Tammy Faye's BROKEN ENGLISH Returns As Theater Piece Directed By Michael Schiralli
Now, as Marianne Faithfull, British pop's queen of survival, Starlite resurrects 1979's Broken English as a thoroughly modern tale of adventure, abyss and hard-won vengeance - one of the most brutally frank albums of its time, made flesh again, in poignant lethally honest character. - David Fricke/Rolling Stone
Following a month of sold-out performances in March of her portrayal of Marianne Faithfull, pegged to the 40th anniversary of the landmark Broken English album, Tammy Faye Starlite has announced a new production titled Why'd Ya Do It: Tammy Faye Starlite Performs Marianne Faithfull's Broken English at Pangea this fall. The show, directed by Michael Schiralli whose credits include Varla Jean Merman and the Mushroom Heads, Scraping the Bottom: The Most Offensive Songs of Jackie Hoffman and Tammy Faye's own acclaimed Nico Underground, launches Wednesday, September 25 and then plays every Thursday in October with the run concluding on Halloween. Two preview performances are set for Thursday, September 12 and September 19. Ticket for all performance of Why'd You Do It: Tammy Faye Starlite Performs Marianne Faithfull's Broken English available now: https://www.brownpapertickets.com/event/4275575
Tammy Faye's earlier Cabaret Marianne performance piece was cited in The NewYork Times as a "jaw dropping show." In his review, Stephen Holden wrote, "Tammy Faye Starlite went all the way: impersonating Marianne Faithfull, rock music's 'fallen woman,' with an uncanny accuracy. Her simulation of Ms. Faithfull's vocal style and combustible blend of arrogance and scabrous sarcasm only begins to tell the story." Tammy Faye originally performed Broken English at Lincoln Center and brought it to Joe's Pub and The Metropolitan Room; later she performed Marianne Faithful: Exposed at Joe's Pub and McCabe's in Los Angeles. Thereafter, she took Cabaret Marianne on the road to Provincetown, Chicago and St. Louis.
When Marianne Faithfull released Broken English in 1979, she shattered all preconceptions, glass ceilings, walls and doorways. She claimed her identity and emerged as herself after years of playing the roles of pop princess, rock-royal consort, fallen angel, and tattered waif, roles for which she never auditioned nor truly wanted. Through the power of this album she became what she had always been: passionate, tender, knowing, uncensored and unashamed.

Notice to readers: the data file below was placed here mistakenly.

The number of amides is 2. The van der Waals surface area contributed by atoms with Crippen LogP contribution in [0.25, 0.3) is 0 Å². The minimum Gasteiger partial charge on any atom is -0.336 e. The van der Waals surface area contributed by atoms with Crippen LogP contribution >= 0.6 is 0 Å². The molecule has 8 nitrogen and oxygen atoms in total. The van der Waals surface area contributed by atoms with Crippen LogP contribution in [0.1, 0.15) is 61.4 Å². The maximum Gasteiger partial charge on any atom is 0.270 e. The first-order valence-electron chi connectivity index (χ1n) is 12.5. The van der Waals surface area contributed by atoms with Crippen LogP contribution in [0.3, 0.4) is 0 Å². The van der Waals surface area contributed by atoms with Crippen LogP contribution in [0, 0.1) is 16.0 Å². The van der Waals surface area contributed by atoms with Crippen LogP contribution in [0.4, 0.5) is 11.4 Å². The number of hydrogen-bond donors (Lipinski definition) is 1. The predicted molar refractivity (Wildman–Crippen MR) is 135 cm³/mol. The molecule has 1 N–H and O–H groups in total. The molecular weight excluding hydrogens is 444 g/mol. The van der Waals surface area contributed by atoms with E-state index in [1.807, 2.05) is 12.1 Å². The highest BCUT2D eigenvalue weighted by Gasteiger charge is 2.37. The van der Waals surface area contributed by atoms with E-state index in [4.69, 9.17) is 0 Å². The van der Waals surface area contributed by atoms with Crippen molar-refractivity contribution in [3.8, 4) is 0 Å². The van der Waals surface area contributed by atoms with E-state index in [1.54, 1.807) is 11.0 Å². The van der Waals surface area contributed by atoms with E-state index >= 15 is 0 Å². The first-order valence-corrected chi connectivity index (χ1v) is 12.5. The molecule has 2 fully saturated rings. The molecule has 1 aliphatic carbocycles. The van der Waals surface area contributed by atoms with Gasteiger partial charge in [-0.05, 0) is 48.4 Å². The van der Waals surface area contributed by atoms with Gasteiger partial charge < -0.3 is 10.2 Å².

The album, in its unabashed desire and rage and profound excavation of the human spirit, still resonates today. It's not a relic. It's a reality. Tammy Faye Starlite does her utmost to keep the fire aflame and honor the integrity - no, the intensity - of Marianne Faithfull's groundbreaking album while trying to heed a Marianne dictum: "We f-ed up, now we're free!" In view of this assertion, it's easy to see why The New York Times' Stephen Holden proclaimed Tammy Faye's Marianne Faithfull portrayal to be "easily the most revelatory show I've seen.."
Marianne Faithfull has commented on the legacy of Broken English in recent years, suggesting, "It was simply the world seen from my point of view. It wasn't a conscious statement on the world... Broken English is very personal.. the songs, the covers that I did, simply happened to be songs I believed myself. "Working Class Hero," "The Ballad of Lucy Jordan," "Why D'Ya Do It," were written by other people, but I could have written them myself."
Broken English, from the time of its initial release in 1979 through the present day has been seen as a benchmark work in terms of its raw honesty and the revelations it conveys.There was, understandably, a lot about heroin addiction, the curdling of the beatific turn-on-tune-in-drop-out ethos into a scrabbling, desperate world of "trying to get high without having to pay," as "Brain Drain" put it; There's still something jarring about hearing the daughter of an Austrian aristocrat singing John Lennon's "Working Class Hero", but it fits in the context of an album about the shortcomings of the decade that made Faithfull famous. The increased social mobility the 60s were supposed to have wrought was, it suggests, a myth, and so too was the sexual revolution. The female characters on Broken English are suicidal housewives and betrayed lovers, at the mercy of men; the most unshackled women are the smackheads."
Greil Marcus reviewed the album for Rolling Stone shortly after its original release: "The lyrics of Broken English are not autobiographical, but the album's power begins with Marianne Faithfull's old persona and with one's knowledge of the collapse of the woman behind it. Faithfull sings as if she means to get every needle, every junkie panic, every empty pill bottle and every filthy room into her voice-as if she spent the last ten years of oblivion trying to kill the face that first brought her to our attention. The voice is a croak, a scratch, all breaks and yelps and constrictions. Though her voice seems perverse, it soon becomes clear that it is also the voice of a woman who is comfortable with what she sounds like.:"
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